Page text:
sabbe dhammā anattā — "all dharmas(conditioned or unconditioned things) are not self"
Maybe I'm missing something or maybe something is missing... But then again certain Disciples of the Buddha we're supposedly able to reach such high attainments with just a sliver of Dhamma. No books or manuals, no internet just a memory of what they had heard ( and said accumulation of merit ). Sometimes I wonder... could too much information possibly serve as a hindrance of development. I'm sure the answer is different for everyone at different times.
2)"Is Nibbana conditioned by its path?
Now the question is often asked: If Nibbana is attained by the practice of the path, doesn't this make it something conditioned something produced by the path? Doesn't Nibbana become an effect of the cause, which is the path? Here we have to distinguish between Nibbana itself and the attainment of Nibbana. By practising the path one doesn't bring Nibbana into existence but rather discovers something already existing, something always present."
***Nibbana is, in some currently inconceivable way, present always.
3)"The Buddha refers to Nibbana as
-a 'dhatu,' an element, the 'deathless element' (amata-dhatu).
-a 'state' (pada), as 'amatapada' - the deathless state - or ‘accutapada’, the imperishable state.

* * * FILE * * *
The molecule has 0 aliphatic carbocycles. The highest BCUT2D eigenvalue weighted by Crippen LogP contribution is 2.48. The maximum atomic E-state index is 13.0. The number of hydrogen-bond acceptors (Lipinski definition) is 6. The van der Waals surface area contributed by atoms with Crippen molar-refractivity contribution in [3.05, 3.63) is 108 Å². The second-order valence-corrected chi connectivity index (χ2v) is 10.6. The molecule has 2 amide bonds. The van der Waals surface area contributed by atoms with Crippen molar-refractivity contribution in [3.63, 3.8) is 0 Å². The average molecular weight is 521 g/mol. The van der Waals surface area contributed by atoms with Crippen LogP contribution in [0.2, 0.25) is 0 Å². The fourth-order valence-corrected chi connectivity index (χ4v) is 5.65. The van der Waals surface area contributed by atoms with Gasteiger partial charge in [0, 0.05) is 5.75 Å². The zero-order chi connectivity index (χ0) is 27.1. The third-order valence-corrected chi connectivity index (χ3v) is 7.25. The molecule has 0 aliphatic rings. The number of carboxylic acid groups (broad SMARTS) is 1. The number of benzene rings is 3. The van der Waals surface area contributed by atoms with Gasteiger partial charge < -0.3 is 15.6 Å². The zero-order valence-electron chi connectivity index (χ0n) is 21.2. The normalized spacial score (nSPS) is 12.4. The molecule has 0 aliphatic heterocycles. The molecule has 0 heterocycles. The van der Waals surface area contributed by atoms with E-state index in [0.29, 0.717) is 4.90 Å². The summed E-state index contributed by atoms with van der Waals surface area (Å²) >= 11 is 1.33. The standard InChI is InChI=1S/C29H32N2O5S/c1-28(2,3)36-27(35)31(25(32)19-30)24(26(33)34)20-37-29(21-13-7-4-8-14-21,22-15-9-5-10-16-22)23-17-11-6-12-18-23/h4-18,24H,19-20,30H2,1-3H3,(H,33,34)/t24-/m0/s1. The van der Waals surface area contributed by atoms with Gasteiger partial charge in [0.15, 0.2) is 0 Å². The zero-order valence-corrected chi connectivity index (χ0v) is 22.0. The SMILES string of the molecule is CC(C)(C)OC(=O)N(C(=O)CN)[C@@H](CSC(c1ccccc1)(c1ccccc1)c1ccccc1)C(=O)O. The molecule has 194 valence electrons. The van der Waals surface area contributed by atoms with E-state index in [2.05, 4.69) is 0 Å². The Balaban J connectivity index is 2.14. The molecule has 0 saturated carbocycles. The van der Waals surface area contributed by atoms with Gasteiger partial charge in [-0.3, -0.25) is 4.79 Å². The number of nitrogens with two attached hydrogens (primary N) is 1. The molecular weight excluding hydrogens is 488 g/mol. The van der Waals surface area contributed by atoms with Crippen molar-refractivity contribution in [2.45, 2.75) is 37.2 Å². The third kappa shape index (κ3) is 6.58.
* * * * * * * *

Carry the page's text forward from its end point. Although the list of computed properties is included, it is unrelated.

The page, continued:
-something that can be experienced by the body "touching the deathless element with one's own body."
-As an 'ayatana'. This means realm, plane or sphere"
*** what strikes me here is the freedom of expression within his description, even though as Ven. Bodhi writes "Nibbana cannot be understood through words or expressions"&"It is a sphere where there is nothing at all that corresponds to our mundane experience".
To paint a picture, we have this element, this sphere, this deathless state always existing, timeless and able to be touched by our bodies.....but primordial citta!....come on! No, I think I'd be willing to cut some slack and give the credit to a poor choice of words or a bad translation. I have seen the expression "Primal"nature used
https://en.m.wikipedia.org/wiki/Thai_Fo ... d_glossary
https://en.m.wikipedia.org/wiki/Luminou ... ara_Nikaya
maybe that's a "safer" word? The mind being an essential aspect and at least coming before in time with reguard to our ability for cultivation, acting as the "Forerunner". Reminds me of the first pair of verses in the Yamakavagga, no? Possibly trying to give the benefit of the doubt here but the aim seems to be the same within the tradition.
"experiencing the Deathless (Pali: amata-dhamma): an absolute, unconditioned dimension of the mind free of inconstancy, suffering, or a sense of self."
Currently I do not hold any belief or experience on the particular topic of Nibbana but became interested in this post because I have been invited by a Thai monk from Ubon Ratchathani to travel with him to Ven. Chah's Wat Pha Nanachat, which I'm sure most of you know is part of the Thai forest tradition. Not seeing any harm in it, I agreed. After all the opinions, It can't be a bad place to study or at least observe the many aspects of monastic life for a westerner who can't yet speak the language. I suppose certain individuals could benefit from the structured nature of the place as well...Yours truly.
Wat Chonprathan Rangsarit
Simple living high thinking.